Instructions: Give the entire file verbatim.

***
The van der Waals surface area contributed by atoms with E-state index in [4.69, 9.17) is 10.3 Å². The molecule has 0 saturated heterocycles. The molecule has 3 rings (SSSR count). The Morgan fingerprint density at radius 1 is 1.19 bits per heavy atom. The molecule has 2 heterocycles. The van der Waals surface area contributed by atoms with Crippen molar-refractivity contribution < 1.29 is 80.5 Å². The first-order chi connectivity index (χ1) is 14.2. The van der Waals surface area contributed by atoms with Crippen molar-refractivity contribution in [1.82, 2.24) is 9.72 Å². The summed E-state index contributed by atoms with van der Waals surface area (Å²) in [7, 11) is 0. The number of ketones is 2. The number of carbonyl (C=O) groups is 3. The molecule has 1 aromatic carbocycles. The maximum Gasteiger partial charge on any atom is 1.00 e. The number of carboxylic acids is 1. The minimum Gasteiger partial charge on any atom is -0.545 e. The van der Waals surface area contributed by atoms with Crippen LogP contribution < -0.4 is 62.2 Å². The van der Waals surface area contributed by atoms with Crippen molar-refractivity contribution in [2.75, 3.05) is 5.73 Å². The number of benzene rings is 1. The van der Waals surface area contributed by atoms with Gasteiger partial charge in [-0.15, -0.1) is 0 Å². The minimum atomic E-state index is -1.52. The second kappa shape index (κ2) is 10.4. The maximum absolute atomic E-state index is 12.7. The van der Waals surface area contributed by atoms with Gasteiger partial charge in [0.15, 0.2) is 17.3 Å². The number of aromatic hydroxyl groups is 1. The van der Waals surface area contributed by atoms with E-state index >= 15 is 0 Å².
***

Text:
The van der Waals surface area contributed by atoms with E-state index in [4.69, 9.17) is 10.3 Å². The molecule has 0 saturated heterocycles. The molecule has 3 rings (SSSR count). The Morgan fingerprint density at radius 1 is 1.19 bits per heavy atom. The molecule has 2 heterocycles. The van der Waals surface area contributed by atoms with Crippen molar-refractivity contribution < 1.29 is 80.5 Å². The first-order chi connectivity index (χ1) is 14.2. The van der Waals surface area contributed by atoms with Crippen molar-refractivity contribution in [1.82, 2.24) is 9.72 Å². The summed E-state index contributed by atoms with van der Waals surface area (Å²) in [7, 11) is 0. The number of ketones is 2. The number of carbonyl (C=O) groups is 3. The molecule has 1 aromatic carbocycles. The maximum Gasteiger partial charge on any atom is 1.00 e. The number of carboxylic acids is 1. The minimum Gasteiger partial charge on any atom is -0.545 e. The van der Waals surface area contributed by atoms with Crippen LogP contribution < -0.4 is 62.2 Å². The van der Waals surface area contributed by atoms with Crippen molar-refractivity contribution in [2.75, 3.05) is 5.73 Å². The number of benzene rings is 1. The van der Waals surface area contributed by atoms with Gasteiger partial charge in [-0.15, -0.1) is 0 Å². The minimum atomic E-state index is -1.52. The second kappa shape index (κ2) is 10.4. The maximum absolute atomic E-state index is 12.7. The van der Waals surface area contributed by atoms with Gasteiger partial charge in [0.15, 0.2) is 17.3 Å². The number of aromatic hydroxyl groups is 1. The van der Waals surface area contributed by atoms with E-state index >= 15 is 0 Å².